Yolanda areas’ public schools still waiting for repairs

By , on May 24, 2014

The devastation left by super typhoon 'Haiyan.' Richard Whitcombe / Shutterstock
The devastation left by super typhoon ‘Haiyan.’ Richard Whitcombe / Shutterstock

MANILA — Six months after Super Typhoon Yolanda devastated areas in Visayas and less than a month before the school year opens, public schools in affected areas are still waiting to be repaired.

Though classes are already set on June 2, almost 200,000 elementary and high school students are still currently waiting for the 1,828 makeshift and prefabricated classrooms and 2,555 tents.

The Department of Budget and Management (DBM) told the joint congressional oversight committee on public expenditures that the request of P2B for school repairs in the said areas was already sent to the Office of the President (OP) last month.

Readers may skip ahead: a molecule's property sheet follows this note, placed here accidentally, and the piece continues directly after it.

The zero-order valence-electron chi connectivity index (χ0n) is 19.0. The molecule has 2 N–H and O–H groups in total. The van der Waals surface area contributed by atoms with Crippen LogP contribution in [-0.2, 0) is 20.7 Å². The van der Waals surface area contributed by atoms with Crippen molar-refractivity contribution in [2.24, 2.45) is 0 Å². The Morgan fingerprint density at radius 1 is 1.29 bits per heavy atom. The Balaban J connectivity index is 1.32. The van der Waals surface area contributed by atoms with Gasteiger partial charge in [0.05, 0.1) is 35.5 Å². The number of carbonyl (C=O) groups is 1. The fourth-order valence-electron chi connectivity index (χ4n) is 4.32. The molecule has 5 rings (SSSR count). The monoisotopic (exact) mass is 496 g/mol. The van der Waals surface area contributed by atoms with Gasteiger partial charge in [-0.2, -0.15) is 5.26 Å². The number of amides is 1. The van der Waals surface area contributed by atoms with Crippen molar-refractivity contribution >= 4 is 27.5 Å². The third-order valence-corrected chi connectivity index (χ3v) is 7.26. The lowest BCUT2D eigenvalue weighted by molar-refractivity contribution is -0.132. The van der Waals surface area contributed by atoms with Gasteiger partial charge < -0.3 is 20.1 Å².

Patrick Salamat, the Department of Education public information chief, said in a Philippine Star report that the rehabilitation of the schools was already started.

“In instances where construction is still ongoing, the temporary learning spaces we’ve set up last school year will continue to be used.”

A data from DepEd stated that of the 2,172 totally damaged classrooms, only 764 have been constructed a total of 5,007 classrooms out of the 9,420 partially damaged have been repaired.

“We’re building back better,” he said.

“This means that the new classrooms are more disaster-resilient. It’s easy to build a structure, but our goal in rehabilitation is to build something that can withstand calamities like Yolanda in the future.”